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If my art had to be perfect, I would never draw. As Leonard Cohen said “There is a crack in everything. That’s how the light gets in.”

I’m Not Perfect, But I’m Enough

“Doesn’t it feel fabulous to be an entirely reborn person with flawless habits, unbroken willpower and a rose-tinted view of the future? Oh, that doesn’t describe you? Me neither.”

The above comment, which I recently came across in an opinion piece about books to read in the new year, had me belly-laughing. I rarely get through a week before any New Year’s resolutions I was foolish enough to make are broken.

Once upon a time, but not in a galaxy far away, this foolish writer strived to be the perfect wife and the perfect mother. The milestone marker in my life, which didn’t happen until I was in my mid-30s, was the day that I realized I didn’t have to be perfect. And not only did I not have to be perfect, I no longer wanted to be perfect.

When someone assailed me about something I had done wrong, I began simply replying “You’re right,” which always took the sails out of whoever was harassing me. I even reveled in the childish delight of their dismay.

But while I’m not perfect, I’m enough. I’m not mean, and I have never intentionally tried to harm anyone. I take pride in knowing that, and that I’ve finally joined the rest of the human race in not being perfect.

Now, as for books to read, if you’re a mystery fan, but would like a little something beyond cozy, you might want to check out Louise Penney’s Inspector Gamache series. I recently discovered the books, which delve deeply into just how imperfect we humans are. I’m currently reading The Brutal Telling, which is Book 5 of 17.

I love it when I find a new author who has a long series. Now, that’s what I call a perfect moment.

Pat Bean is a retired award-winning journalist who lives in Tucson with her canine companion, Scamp. She is a wondering-wanderer, avid reader, enthusiastic birder, Lonely Planet Community Pathfinder, Story Circle Network board member, author of Travels with Maggie available on Amazon (Free on Kindle Unlimited), and is always searching for life’s silver lining.

Believe in Yourself

Shoneshone Falls, as painted by Thomas Moran. One of the nicest things about Twin Falls, Idaho was its scenic location near the Snake River Gorge and this waterfall, which was located just six miles away from my home in town. The original of this painting was found in the local library during my two-year stay in the small Southern Idaho town. I remember those days, and my former boss, Steve Hartgen fondly.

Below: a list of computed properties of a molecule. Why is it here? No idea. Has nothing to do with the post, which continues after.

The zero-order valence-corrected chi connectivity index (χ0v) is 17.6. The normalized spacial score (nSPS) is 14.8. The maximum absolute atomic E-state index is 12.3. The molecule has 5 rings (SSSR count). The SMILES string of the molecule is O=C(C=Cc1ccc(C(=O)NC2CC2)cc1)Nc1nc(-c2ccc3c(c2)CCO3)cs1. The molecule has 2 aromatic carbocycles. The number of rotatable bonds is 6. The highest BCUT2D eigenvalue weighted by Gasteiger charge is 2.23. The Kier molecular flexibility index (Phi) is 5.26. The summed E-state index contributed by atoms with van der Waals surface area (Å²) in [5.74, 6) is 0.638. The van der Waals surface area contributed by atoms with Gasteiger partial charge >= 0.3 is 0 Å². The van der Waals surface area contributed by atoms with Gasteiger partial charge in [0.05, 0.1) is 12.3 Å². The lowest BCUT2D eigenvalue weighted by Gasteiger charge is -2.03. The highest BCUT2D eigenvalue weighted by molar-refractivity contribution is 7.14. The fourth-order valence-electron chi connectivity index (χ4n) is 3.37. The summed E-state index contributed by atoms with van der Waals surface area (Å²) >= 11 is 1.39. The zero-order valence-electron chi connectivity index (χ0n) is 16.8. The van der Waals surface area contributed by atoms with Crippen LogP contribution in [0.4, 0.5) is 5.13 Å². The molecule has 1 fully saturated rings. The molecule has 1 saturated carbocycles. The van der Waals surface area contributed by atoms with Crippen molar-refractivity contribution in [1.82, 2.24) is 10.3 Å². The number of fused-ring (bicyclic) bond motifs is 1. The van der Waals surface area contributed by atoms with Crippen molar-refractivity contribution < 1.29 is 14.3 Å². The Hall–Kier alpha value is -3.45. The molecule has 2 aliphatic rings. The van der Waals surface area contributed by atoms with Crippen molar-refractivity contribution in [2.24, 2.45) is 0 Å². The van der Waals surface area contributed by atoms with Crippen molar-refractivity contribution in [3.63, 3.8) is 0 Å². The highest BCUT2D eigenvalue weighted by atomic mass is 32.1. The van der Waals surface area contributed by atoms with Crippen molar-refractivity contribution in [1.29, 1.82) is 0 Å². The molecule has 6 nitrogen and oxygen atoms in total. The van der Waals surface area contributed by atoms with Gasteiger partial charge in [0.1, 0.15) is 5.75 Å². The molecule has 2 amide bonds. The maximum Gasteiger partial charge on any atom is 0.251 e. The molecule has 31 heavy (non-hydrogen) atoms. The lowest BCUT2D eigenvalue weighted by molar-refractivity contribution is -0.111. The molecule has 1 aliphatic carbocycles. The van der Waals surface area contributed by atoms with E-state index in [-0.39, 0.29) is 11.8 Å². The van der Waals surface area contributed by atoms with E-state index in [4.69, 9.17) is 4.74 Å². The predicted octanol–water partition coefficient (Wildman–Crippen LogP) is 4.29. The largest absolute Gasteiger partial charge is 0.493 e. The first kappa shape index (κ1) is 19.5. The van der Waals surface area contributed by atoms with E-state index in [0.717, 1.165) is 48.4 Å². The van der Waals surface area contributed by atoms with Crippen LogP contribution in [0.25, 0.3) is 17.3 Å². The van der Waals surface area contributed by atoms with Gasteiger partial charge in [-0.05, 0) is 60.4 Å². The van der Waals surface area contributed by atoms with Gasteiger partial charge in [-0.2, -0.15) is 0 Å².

Men do, Too Many Women Don’t

I recently received news that Steve Hartgen, the former managing editor of the Times-News in Twin Falls, Idaho, where I worked as regional editor for two years in the mid-1980s, had died.

I had accepted the job at the small local newspaper during a transitional time in my life.  It was the first time that I was entirely on my own. Divorced and with all my children on their own in the world, I was kind of full of myself.

Steve was a hard-nosed newsman who didn’t go easy on his reporters when he didn’t think they were doing their best. I respected him, and we got along well, mostly I think because he allowed me to stand up to him when I thought he was wrong. I never thought of him as sexist, but several of the female reporters did. They complained to me — because I was a woman like them and would understand — that our managing editor was harder on women than he was on the male reporters.

I didn’t see it that way. There was no question in my mind about Steve being hard on the female reporters, because he was. But as I saw it. Steve treated both the men and the women exactly the same harsh way. So, what was the difference? I asked myself this question, and then began to look for answers. It didn’t take long for me to come to a conclusion.

 When the men received a lecture from the managing editor, they listened, nodded, then afterwards shrugged it off, not convinced they had done anything wrong, certainly not something they should worry about. The women, meanwhile, took every word of the boss’ admonitions to heart, some even crying about it. They feared being fired, and always promised to do better.

The difference was clearly the amount of self-confidence the men had, and the lack of self-confidence the women suffered from. It was something I had seen before but not understood, and something I would see again many times during the remainder of my journalism career.